Since we cannot change reality, let us “change” the eyes which see reality…..

This is not a question about the meaning of life. That is whatever you decide to make it. Nor is this a purely metaphysical question, although it covers areas that have traditionally been the domain of philosophers. When scientists talk about reality they talk about tangible things – atoms and molecules, particles and radiation. But of course this is only the reality. Whether directly, through our senses, or indirectly, through our machines, we construct a picture of reality that resides not out in the stars and galaxies but within our heads. The old solipsistic chestnut about the world possibly being a figment of our imagination cannot ever be dismissed out of hand. Can the idea that the world, including ourselves, is a figment of someone else’s imagination. That said, the fact that we have managed to formulate physical laws which correspond so exactly with what we observe suggests that while ‘reality’ may be what we perceive, we are perceiving something that is very concrete indeed.

1For example we don’t know about the ultimate nature of the Universe. For a start, what is its ultimate cause? Twenty years ago cosmologists stated flatly that the answer was simply ‘the Big Bang’ and left it at that, but now scientists are starting to realize that this is not good enough. What was the bang exactly? Why did it bang and what happened before? Now we think of the Universe as a vast, 92 billion light year diameter sphere of expanding space–time driven by a mysterious
dark force field that we do not understand and populated mostly by a ghostly form of matter that we cannot see and cannot feel. Is this any less strange than those old folk cosmologies (The Earth sitting on the back of a turtle. The Earth as a disc floating in an infinite sea. The sky as a dome
through which the lights of heaven are visible as the pinpricks of brilliance we call the stars…)? And is this the whole picture? Or is “our” Universe simply a tiny mote on the back of a far vaster, far grander, appendage?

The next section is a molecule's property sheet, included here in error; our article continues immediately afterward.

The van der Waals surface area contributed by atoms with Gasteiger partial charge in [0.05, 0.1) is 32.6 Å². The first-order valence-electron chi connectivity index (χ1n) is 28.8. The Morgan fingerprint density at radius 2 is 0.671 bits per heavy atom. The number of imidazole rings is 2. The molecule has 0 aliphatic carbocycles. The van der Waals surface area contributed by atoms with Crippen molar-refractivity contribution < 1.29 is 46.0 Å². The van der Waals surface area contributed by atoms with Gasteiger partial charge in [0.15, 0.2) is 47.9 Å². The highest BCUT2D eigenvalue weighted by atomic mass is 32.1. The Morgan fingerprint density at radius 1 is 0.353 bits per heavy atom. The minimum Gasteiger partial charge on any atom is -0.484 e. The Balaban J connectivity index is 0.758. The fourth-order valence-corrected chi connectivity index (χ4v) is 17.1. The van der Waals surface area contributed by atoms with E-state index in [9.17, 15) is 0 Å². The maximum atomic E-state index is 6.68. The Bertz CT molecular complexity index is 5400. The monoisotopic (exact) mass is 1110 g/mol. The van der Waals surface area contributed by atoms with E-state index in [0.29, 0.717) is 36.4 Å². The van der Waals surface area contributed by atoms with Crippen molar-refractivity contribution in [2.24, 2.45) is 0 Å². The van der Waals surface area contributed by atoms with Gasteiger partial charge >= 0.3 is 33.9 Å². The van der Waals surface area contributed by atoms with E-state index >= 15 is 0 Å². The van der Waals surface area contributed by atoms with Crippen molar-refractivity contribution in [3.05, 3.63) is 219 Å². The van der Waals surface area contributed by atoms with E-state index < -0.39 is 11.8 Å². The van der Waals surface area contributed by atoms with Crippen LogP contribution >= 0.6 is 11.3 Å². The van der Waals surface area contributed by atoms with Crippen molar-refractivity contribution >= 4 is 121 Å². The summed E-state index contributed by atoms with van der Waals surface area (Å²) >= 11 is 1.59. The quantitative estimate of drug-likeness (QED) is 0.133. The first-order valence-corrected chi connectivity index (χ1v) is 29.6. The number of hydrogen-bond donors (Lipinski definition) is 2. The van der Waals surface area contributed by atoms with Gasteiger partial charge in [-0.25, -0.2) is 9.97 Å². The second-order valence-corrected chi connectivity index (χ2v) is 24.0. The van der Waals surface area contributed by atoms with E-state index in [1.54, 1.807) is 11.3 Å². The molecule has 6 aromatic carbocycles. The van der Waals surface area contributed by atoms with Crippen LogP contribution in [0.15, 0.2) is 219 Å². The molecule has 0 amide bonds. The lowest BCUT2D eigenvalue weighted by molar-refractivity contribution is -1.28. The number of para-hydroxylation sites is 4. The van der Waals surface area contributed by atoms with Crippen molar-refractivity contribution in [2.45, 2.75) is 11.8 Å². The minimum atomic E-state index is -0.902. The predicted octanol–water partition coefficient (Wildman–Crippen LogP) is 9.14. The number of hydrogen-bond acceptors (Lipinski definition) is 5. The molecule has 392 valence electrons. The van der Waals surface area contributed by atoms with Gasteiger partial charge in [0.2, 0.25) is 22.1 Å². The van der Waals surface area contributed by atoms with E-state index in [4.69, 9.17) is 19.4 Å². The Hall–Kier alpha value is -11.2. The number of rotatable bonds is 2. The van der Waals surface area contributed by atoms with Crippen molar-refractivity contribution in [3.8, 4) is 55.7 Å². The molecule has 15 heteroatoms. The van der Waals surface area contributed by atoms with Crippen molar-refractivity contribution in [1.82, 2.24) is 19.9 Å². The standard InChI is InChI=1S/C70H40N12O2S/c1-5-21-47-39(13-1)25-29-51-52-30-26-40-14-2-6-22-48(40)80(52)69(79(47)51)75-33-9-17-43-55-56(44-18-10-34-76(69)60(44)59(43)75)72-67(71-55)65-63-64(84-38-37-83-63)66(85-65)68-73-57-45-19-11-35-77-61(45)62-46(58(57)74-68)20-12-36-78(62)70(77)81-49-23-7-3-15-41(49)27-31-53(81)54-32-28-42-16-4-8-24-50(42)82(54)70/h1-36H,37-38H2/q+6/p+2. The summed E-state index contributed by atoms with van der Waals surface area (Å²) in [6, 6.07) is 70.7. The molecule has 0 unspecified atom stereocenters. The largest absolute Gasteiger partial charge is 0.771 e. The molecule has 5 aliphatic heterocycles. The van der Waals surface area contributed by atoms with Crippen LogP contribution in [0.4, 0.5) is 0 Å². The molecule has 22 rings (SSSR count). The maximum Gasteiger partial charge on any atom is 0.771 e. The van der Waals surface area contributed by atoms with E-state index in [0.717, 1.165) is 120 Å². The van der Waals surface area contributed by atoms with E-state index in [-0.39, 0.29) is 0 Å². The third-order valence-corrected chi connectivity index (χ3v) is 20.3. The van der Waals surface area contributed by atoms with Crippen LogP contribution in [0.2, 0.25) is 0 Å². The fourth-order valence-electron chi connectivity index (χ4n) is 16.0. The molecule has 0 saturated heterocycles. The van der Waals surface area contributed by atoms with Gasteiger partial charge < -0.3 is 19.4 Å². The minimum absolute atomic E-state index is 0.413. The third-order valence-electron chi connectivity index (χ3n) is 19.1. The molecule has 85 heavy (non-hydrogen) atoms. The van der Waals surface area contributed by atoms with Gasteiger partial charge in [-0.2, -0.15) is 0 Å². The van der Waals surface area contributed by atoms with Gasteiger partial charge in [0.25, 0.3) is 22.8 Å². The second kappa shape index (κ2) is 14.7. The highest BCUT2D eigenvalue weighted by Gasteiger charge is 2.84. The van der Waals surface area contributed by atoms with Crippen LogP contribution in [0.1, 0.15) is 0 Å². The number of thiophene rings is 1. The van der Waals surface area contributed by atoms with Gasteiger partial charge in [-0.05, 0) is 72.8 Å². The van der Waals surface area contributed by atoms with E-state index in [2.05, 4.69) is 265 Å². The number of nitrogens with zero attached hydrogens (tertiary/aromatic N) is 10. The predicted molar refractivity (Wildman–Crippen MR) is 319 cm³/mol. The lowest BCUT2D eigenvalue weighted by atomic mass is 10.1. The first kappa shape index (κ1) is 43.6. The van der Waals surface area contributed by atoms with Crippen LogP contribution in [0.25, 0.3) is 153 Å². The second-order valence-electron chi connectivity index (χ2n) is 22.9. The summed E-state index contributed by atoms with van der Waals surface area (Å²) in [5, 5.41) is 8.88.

A popular solution to the initial cause problem, and indeed all the questions we have about the nature of the Universe, is of course God. Across most of the world and certainly for a vast majority of people the existence of some sort of deity forms a perfectly acceptable bookend to all chains of inquiry about themselves and the world in which they live. It is certainly the case too that even in our so-called secular age many scientists continue to believe in God. Most scientists do not, any more, consider God to be a rational solution to the question of “How did the Universe come into existence”?imagesBut the Big Bang model is incomplete and there are many gaps. One important gap, albeit not with the model itself, is the general conceptual misunderstanding of the Bang as a gigantic explosion which threw vast quantities of shrapnel blasting into space, which later became the stars and galaxies. It is not entirely clear what happened, to say the least, but it is clear that the gigantic expansion of the universe that took place in the first millisecond after the Big Bang was an expansion of space–time itself, carrying the matter and energy embedded within it. It is better perhaps to imagine the Big Bang not as an explosion but more as the blowing up of a balloon. But there are other, more serious problems, as even the Bang’s most enthusiastic defenders will concede. For example, as we peer further away from the Earth we see galaxies as they were long ago. The light from very furthest objects that we can see left on its journey to Earth very shortly after the Bang, which is thought to have taken place 13.7 billion years ago. These very distant, very early galaxies are only a few hundred million years old, as we observe them, and should therefore be packed with very young, immature stars (our star, the Sun, is more than 4.6 billion years old). And yet many appear not to be: some of these very young, very distant galaxies look like mature galaxies full of ‘old’ stars. Then there is the fact that some of the stars we observe seem to be “older” than the Universe itself. What happened ‘before’ the Big Bang used to be seen as a pointless question, as it was considered that both space and time were created during the Big Bang; to talk of a “before”, therefore, is meaningless. But this view has been challenged, most notably by the Cambridge theoreticians.”Our” universe “floats” on a three-dimensional “brane” which moves through higher-dimensional space. The Big Bang, for which we have so much evidence today, was an event caused when “our” brane, after a period of contraction, collided with another, generating a great deal of matter and radiation.